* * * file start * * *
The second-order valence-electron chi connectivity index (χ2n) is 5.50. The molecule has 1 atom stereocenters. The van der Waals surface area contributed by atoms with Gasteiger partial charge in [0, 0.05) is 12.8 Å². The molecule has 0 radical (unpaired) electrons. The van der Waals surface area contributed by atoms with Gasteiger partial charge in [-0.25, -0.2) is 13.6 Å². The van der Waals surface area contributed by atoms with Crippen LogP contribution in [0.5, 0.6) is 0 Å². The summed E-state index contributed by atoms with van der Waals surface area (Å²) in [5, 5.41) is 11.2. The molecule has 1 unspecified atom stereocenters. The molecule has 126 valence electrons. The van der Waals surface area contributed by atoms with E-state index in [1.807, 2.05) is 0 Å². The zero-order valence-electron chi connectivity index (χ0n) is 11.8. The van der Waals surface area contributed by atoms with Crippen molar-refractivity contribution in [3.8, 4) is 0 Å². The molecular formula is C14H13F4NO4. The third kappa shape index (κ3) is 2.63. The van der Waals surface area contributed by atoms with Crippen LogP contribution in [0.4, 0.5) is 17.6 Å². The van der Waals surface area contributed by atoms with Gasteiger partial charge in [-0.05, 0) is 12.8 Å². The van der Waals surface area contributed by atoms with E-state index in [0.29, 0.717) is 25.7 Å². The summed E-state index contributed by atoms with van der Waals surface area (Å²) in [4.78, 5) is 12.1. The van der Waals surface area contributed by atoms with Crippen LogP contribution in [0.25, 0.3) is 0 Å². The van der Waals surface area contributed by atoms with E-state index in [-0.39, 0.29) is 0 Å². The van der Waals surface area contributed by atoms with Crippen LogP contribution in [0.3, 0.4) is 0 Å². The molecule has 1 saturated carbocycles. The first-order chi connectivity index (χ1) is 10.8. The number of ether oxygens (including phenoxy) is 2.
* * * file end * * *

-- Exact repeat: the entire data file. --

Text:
The second-order valence-electron chi connectivity index (χ2n) is 5.50. The molecule has 1 atom stereocenters. The van der Waals surface area contributed by atoms with Gasteiger partial charge in [0, 0.05) is 12.8 Å². The molecule has 0 radical (unpaired) electrons. The van der Waals surface area contributed by atoms with Gasteiger partial charge in [-0.25, -0.2) is 13.6 Å². The van der Waals surface area contributed by atoms with Crippen LogP contribution in [0.5, 0.6) is 0 Å². The summed E-state index contributed by atoms with van der Waals surface area (Å²) in [5, 5.41) is 11.2. The molecule has 1 unspecified atom stereocenters. The molecule has 126 valence electrons. The van der Waals surface area contributed by atoms with E-state index in [1.807, 2.05) is 0 Å². The zero-order valence-electron chi connectivity index (χ0n) is 11.8. The van der Waals surface area contributed by atoms with Crippen molar-refractivity contribution in [3.8, 4) is 0 Å². The molecular formula is C14H13F4NO4. The third kappa shape index (κ3) is 2.63. The van der Waals surface area contributed by atoms with Crippen LogP contribution in [0.4, 0.5) is 17.6 Å². The van der Waals surface area contributed by atoms with Gasteiger partial charge in [-0.05, 0) is 12.8 Å². The van der Waals surface area contributed by atoms with E-state index in [0.29, 0.717) is 25.7 Å². The summed E-state index contributed by atoms with van der Waals surface area (Å²) in [4.78, 5) is 12.1. The van der Waals surface area contributed by atoms with Crippen LogP contribution in [0.25, 0.3) is 0 Å². The van der Waals surface area contributed by atoms with E-state index in [-0.39, 0.29) is 0 Å². The van der Waals surface area contributed by atoms with Crippen LogP contribution in [0.3, 0.4) is 0 Å². The molecule has 1 saturated carbocycles. The first-order chi connectivity index (χ1) is 10.8. The number of ether oxygens (including phenoxy) is 2.